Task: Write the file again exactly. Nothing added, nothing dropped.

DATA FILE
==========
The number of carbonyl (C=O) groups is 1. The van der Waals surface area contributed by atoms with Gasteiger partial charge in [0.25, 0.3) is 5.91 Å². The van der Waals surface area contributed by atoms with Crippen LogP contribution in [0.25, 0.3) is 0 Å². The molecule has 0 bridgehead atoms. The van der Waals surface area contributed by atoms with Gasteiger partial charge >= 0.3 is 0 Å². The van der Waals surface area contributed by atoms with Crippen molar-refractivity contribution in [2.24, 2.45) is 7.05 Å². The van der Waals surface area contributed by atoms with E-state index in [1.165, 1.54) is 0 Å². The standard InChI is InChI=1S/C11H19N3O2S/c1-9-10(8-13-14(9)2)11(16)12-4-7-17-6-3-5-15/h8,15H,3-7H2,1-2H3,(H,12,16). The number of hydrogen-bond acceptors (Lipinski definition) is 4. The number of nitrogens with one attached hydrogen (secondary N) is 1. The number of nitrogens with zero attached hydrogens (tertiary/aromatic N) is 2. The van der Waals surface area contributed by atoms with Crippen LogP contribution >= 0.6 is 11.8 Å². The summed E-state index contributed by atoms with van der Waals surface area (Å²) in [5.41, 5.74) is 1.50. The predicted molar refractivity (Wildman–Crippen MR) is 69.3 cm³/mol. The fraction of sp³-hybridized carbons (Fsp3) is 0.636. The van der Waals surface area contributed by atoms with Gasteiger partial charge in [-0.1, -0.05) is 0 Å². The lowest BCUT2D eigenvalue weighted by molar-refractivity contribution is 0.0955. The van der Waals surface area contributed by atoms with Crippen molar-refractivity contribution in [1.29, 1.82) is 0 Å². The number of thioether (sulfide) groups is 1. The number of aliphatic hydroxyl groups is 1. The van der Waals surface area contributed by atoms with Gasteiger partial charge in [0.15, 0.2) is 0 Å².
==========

The number of carbonyl (C=O) groups is 1. The van der Waals surface area contributed by atoms with Gasteiger partial charge in [0.25, 0.3) is 5.91 Å². The van der Waals surface area contributed by atoms with Crippen LogP contribution in [0.25, 0.3) is 0 Å². The molecule has 0 bridgehead atoms. The van der Waals surface area contributed by atoms with Gasteiger partial charge >= 0.3 is 0 Å². The van der Waals surface area contributed by atoms with Crippen molar-refractivity contribution in [2.24, 2.45) is 7.05 Å². The van der Waals surface area contributed by atoms with E-state index in [1.165, 1.54) is 0 Å². The standard InChI is InChI=1S/C11H19N3O2S/c1-9-10(8-13-14(9)2)11(16)12-4-7-17-6-3-5-15/h8,15H,3-7H2,1-2H3,(H,12,16). The number of hydrogen-bond acceptors (Lipinski definition) is 4. The number of nitrogens with one attached hydrogen (secondary N) is 1. The number of nitrogens with zero attached hydrogens (tertiary/aromatic N) is 2. The van der Waals surface area contributed by atoms with Crippen LogP contribution >= 0.6 is 11.8 Å². The summed E-state index contributed by atoms with van der Waals surface area (Å²) in [5.41, 5.74) is 1.50. The predicted molar refractivity (Wildman–Crippen MR) is 69.3 cm³/mol. The fraction of sp³-hybridized carbons (Fsp3) is 0.636. The van der Waals surface area contributed by atoms with Gasteiger partial charge in [-0.1, -0.05) is 0 Å². The lowest BCUT2D eigenvalue weighted by molar-refractivity contribution is 0.0955. The van der Waals surface area contributed by atoms with Crippen molar-refractivity contribution in [1.29, 1.82) is 0 Å². The number of thioether (sulfide) groups is 1. The number of aliphatic hydroxyl groups is 1. The van der Waals surface area contributed by atoms with Gasteiger partial charge in [0.15, 0.2) is 0 Å².